“How You See, Not What You See”

Luke 5:27-32

Getting to the Heart of Luke 

Rev. Phillip Blackburn

May 26, 2019

(VIDEO UNAVAILABLE)

It was 1917, just after World War I had ended, in a small town in Switzerland, where a man named Hermann did something remarkable.  He took several small cards and he splattered them with paint.  He didn’t set out to create any discernible image or pattern, nor was he trying to capture something esoteric.  Rather, Hermann wanted each image to be completely random, subjective.  What he created became the most viewed works of art of the 20th Century.  Ten cards, ten unique splatters of paint, each one viewed by countless people.  They are known to you and me as the Rorschach Test.

Hermann Rorschach believed that how a person saw the images could be used to diagnose various mental ailments, and while his method fell out of favor for quite a while in the mid 20th century, a landmark 2013 study found the test is actually very affective for diagnosing certain mental issues.  The idea is that whatever image your mind conjures with each painting says something about how you see the world.  One scientist put it thus, the test is about how you see, not what you see.

How you see, not what you see.  When you think about it this way, it seems to me that we are surrounded by such tests.  Did any of you see the show, “Live in Front of a Studio Audience,” the other night?  It was really good, and famous actors performed two classic sitcom episodes live.  The first was an episode of all in the family and the second an episode of the Jeffersons.  By and large those shows predated me, so I was familiar with them only as concepts, not as actual shows.  But anyway, the All in the Family episode was fascinating as Archie, played by Woody Harrelson, went back and forth with his son in law about politics and race.  As I watched I imagined this show must have been what it was that night, a Rorschach test of sorts.  It’s not what you see with Archie Bunker, it’s how you see him.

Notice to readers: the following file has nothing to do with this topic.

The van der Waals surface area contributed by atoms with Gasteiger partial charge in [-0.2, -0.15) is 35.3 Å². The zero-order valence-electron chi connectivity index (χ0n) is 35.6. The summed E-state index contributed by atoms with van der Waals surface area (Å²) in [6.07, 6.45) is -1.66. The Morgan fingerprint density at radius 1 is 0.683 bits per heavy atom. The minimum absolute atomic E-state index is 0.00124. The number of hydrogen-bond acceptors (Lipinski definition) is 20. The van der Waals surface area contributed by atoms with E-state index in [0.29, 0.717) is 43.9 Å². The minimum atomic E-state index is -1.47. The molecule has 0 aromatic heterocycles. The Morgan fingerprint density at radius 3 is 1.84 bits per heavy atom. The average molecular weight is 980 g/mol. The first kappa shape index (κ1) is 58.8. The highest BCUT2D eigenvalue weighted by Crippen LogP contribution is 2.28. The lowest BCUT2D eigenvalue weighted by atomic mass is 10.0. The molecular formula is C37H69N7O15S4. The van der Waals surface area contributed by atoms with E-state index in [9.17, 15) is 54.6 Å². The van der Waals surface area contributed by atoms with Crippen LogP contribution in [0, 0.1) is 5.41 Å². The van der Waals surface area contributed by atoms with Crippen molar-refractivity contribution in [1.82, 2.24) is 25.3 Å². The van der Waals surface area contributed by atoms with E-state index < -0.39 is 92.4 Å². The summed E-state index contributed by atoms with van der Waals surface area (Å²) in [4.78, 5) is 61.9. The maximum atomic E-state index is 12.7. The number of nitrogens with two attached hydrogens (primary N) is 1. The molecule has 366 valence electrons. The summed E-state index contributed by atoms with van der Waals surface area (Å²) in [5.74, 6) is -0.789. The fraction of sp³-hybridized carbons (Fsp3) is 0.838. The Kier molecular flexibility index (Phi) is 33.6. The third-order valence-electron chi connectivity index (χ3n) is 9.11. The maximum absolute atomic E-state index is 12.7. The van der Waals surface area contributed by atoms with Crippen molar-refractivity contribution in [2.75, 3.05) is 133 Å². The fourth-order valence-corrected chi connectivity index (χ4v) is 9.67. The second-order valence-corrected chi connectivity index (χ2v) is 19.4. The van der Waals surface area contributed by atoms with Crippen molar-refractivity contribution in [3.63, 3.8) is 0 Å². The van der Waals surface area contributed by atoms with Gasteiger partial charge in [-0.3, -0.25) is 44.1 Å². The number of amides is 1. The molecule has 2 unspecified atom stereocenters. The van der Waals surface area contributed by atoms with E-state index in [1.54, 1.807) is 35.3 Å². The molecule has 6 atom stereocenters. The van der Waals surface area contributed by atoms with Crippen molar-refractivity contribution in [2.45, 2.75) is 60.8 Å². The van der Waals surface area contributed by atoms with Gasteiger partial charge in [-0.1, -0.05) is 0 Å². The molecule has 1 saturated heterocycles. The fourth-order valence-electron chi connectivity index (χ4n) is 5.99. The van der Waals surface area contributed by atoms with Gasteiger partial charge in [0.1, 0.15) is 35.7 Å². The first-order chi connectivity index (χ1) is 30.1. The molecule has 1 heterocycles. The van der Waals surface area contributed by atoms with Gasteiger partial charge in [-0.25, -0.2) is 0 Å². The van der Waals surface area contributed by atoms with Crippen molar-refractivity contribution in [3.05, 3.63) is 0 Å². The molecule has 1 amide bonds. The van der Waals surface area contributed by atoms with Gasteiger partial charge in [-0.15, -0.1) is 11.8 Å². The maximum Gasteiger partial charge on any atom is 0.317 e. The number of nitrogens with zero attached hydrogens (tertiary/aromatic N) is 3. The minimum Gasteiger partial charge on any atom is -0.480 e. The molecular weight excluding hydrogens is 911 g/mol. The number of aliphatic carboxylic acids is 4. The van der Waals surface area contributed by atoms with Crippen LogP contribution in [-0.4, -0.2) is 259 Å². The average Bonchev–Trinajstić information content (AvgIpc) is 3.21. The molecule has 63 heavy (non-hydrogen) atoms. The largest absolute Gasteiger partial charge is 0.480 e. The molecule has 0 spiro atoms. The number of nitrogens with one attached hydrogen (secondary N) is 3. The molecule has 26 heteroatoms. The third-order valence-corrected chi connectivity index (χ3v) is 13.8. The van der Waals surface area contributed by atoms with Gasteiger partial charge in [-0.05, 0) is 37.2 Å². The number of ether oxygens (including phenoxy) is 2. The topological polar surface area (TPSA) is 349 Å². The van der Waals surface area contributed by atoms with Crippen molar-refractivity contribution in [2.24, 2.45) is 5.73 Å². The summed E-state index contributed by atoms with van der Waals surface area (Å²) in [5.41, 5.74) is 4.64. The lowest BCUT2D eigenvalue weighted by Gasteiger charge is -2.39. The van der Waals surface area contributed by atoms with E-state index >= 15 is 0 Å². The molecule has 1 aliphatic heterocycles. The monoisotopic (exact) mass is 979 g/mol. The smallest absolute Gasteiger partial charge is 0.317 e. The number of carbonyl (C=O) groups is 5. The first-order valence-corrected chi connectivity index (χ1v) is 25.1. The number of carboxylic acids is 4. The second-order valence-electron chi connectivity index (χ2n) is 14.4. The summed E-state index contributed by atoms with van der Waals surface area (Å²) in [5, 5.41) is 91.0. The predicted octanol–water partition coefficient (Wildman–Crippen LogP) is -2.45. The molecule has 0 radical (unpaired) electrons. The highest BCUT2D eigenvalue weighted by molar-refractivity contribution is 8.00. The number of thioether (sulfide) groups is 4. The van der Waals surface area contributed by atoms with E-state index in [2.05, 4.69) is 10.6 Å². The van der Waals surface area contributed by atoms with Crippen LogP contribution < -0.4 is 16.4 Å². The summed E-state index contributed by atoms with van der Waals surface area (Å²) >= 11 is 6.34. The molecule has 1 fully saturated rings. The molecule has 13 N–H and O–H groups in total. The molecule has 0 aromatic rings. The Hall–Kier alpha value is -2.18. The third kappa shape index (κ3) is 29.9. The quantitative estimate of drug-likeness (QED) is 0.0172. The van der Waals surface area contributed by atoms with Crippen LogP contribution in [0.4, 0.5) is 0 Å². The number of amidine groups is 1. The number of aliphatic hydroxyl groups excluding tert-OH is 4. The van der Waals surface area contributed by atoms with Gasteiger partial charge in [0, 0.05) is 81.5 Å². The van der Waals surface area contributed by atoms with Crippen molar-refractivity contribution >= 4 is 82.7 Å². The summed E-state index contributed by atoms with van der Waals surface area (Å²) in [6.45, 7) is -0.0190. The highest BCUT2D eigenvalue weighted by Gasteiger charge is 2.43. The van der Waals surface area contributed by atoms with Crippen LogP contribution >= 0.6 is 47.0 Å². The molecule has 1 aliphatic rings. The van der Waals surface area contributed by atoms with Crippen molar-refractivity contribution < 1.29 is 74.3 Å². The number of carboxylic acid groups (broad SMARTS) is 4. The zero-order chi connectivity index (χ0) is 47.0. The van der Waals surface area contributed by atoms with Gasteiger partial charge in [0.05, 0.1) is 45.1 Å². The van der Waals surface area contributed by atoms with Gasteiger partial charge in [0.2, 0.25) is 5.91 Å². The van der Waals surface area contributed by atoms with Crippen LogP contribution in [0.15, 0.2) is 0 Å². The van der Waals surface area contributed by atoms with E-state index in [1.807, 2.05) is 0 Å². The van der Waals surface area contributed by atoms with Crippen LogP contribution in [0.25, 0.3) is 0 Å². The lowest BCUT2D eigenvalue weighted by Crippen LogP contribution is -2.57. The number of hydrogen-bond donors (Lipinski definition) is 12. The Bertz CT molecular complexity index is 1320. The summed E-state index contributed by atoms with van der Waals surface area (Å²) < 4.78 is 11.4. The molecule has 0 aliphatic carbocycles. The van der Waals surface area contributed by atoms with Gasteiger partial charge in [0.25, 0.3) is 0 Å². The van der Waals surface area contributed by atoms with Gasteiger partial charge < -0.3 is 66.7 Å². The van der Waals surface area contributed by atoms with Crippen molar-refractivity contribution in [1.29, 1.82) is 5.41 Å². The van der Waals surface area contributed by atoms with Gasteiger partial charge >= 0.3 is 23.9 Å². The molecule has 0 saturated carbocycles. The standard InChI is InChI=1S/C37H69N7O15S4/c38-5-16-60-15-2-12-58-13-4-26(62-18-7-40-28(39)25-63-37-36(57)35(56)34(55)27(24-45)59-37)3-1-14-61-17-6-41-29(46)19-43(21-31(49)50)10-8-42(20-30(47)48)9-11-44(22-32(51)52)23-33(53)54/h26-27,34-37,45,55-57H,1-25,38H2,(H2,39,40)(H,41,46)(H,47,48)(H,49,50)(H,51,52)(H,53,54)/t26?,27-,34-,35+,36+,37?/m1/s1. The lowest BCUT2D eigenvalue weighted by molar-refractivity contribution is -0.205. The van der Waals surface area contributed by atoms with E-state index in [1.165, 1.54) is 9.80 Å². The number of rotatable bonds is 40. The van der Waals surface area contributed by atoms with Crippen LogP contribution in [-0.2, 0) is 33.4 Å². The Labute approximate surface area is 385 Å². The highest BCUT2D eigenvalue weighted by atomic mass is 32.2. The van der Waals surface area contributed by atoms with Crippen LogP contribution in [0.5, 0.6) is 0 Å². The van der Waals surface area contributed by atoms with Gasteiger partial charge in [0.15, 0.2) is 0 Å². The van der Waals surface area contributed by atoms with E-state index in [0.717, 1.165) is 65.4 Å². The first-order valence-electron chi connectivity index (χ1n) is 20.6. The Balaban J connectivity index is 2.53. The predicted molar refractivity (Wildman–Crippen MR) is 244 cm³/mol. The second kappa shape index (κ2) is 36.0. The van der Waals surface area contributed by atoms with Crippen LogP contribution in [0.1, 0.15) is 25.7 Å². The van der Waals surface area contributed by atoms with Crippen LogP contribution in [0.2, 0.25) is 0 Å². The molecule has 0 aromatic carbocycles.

Things like this permeate our lives.  They give us our distinctiveness, and they are everywhere.  Some such tests are banal.  When the Kansas Jayhwaks, for example, take the floor to play basketball what I see as an alum of that schools is different than what most of you see.   But that doesn’t mean anything.  On the other hand, how, we see Archie Bunker very much says something about us.  It has a greater meaning.

And we can see just such a test in this 5th chapter of Luke.  The conversion story is interesting enough.  Levi, a tax collector for the Roman Empire who also happened to be Jewish, is called by Jesus to follow him.  Tax collectors were despised by the people who Rome occupied because not only did they represent Rome’s power, they were often people drawn from the local population who preyed on their fellow countrymen and enriched themselves at the expense of their neighbor.  Everybody hated those guys.  So, Jesus called one to be his disciple.

Then Levi, in a bout of joy, threw a tremendous party.  The Gospel calls it a “great banquet,” and he invited all his tax collector friends.  So, Jesus and his crew rolled up at Levi’s and sat down at dinner with some of the most despised people in town.  This is not exactly how one would go about winning friends and influencing people.  And it caught the attention of the local religious leaders.  And they were, shall we say, less than impressed.

So here you have Levi the tax collector who takes his calling by Jesus to be a momentous event in his life, and then you have the religious leaders who see it as a moral failure on Jesus’ part to even sit down with these people.  It’s how you see, not what you see.